The plot thickens

It’s day two of Camp NaNoWriMo and I’m behind in my word count – way behind.  The upside is I’m still working on my novel, just indirectly.  Even though my word count is not progressing much at the moment, I’m working to get to where the words will flow.  I decided (belatedly I know) to deconstruct the first half of the novel.  I’ve started editing the first part of it but realized I haven’t read the last two-thirds or so since I wrote it last November.  Not only that, but I’ve learned some things recently about scenes and blocking out plots.

I’m not so worried about my low word count this early in the month.  The average daily word count to shoot for to finish on time is 1,613.  It’s not an assignment; it’s a number to keep in mind.  Another number the folks at The Office of Letters and Light (the NaNo organizers and managers) supply on their novel stats page is the average words you would have to write from where you are now to still finish on time.  For me in the middle of day two with 246 words under my belt it’s 1,651.  See?  It’s still early.

Getting back to scenes and plot progression.  When I read a book I have to be able to visualize the action and the scene or enough of the scene my imagination can fill in the blanks.  What that translates into is scenes.  If I don’t have enough information to visualize a scene it pulls me out of the story.  If I find myself wondering what the author meant by something, wondering if I missed something, it pulls me out of the story.  I’ve been hearing a lot lately about thinking of a novel as a series of scenes.  I’d never thought about it that way, but it eventually became a light bulb moment.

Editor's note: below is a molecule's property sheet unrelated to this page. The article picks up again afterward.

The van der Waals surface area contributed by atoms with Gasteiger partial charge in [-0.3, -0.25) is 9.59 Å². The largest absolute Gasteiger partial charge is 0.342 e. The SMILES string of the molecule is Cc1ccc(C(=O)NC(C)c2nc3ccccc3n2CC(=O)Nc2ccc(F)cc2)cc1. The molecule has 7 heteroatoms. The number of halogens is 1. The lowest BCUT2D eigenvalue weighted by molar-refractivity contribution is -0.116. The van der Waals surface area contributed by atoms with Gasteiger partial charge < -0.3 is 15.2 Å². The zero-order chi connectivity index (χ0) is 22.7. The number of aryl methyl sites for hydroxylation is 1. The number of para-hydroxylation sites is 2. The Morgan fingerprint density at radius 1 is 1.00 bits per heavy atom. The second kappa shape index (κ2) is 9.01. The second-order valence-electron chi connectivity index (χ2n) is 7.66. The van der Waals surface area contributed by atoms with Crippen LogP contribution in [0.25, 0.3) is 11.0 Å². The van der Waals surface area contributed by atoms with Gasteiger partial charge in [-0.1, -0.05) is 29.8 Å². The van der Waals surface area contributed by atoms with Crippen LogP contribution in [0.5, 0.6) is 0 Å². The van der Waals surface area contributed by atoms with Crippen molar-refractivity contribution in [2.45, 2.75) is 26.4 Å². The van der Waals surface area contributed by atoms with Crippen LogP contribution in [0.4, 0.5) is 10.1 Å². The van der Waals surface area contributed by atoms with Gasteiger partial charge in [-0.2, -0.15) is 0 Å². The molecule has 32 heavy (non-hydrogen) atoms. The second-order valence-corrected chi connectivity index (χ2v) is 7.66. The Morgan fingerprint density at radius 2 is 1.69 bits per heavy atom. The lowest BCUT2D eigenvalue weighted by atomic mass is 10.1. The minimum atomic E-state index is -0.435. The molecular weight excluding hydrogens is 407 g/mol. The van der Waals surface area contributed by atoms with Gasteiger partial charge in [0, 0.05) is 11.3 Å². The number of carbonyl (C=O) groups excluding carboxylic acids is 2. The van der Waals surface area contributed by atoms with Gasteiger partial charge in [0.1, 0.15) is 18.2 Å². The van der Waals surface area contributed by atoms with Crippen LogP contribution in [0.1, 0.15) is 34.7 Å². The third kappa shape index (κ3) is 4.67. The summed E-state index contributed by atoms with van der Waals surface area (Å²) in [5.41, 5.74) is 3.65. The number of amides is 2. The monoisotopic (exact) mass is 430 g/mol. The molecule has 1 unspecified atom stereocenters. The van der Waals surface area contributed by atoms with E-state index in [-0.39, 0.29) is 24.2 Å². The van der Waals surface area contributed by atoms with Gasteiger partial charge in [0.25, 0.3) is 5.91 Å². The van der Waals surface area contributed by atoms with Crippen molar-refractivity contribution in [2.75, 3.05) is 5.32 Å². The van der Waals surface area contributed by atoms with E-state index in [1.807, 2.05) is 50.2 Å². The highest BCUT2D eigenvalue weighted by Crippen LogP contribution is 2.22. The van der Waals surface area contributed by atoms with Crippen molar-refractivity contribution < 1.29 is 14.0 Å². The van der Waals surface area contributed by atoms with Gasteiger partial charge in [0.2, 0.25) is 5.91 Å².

It had to percolate in my subconscious for a while, but I think the brew is ready.  I opened the first half of the novel and I’m taking it chapter by chapter making review margin comments that look like this:

Chapter 1 – Scene:  Protag introduces herself. / Scene:  Protag explains how the story starts and how she had a fight with her BFF.

Chapter 2 – Scene:  Protag is freaked out because __________. / Scene:  Protag calls BFF and tries to explain, asking her to come over.

Chapter 3 – Scene:  BFF is convinced the fight was a mistake and sees proof.  Protag’s mother invites BFF to stay for dinner. / Scene:  Protag convinces parents she is sick and should stay home from school.  Protag makes a plan with BFF who is going to play hooky.

Keep in mind there’s a lot going on in each chapter to capture and hold the attention of the reader but the list of scenes is a good way to distill the story down to its bones.  My hope is that eventually I will be able to make a scene-by-scene outline that will allow the actual story writing to progress faster.

I read author’s sites when I enjoy their writing.  At one such site (I can’t remember which one) the author recommended you take a novel you like, that has a plot you appreciate, and deconstruct it.  I wasn’t sure how to go about that, but the scene list looks like a good way to go.  I think I’m going to start with the first of the Sookie Stackhouse novels by Charlaine Harris, Dead Until Dark.  I love that book, and I want to figure out how the heck she did that, never mind best seller’s lists and HBO deals.  I’ll let you know how it pans out.

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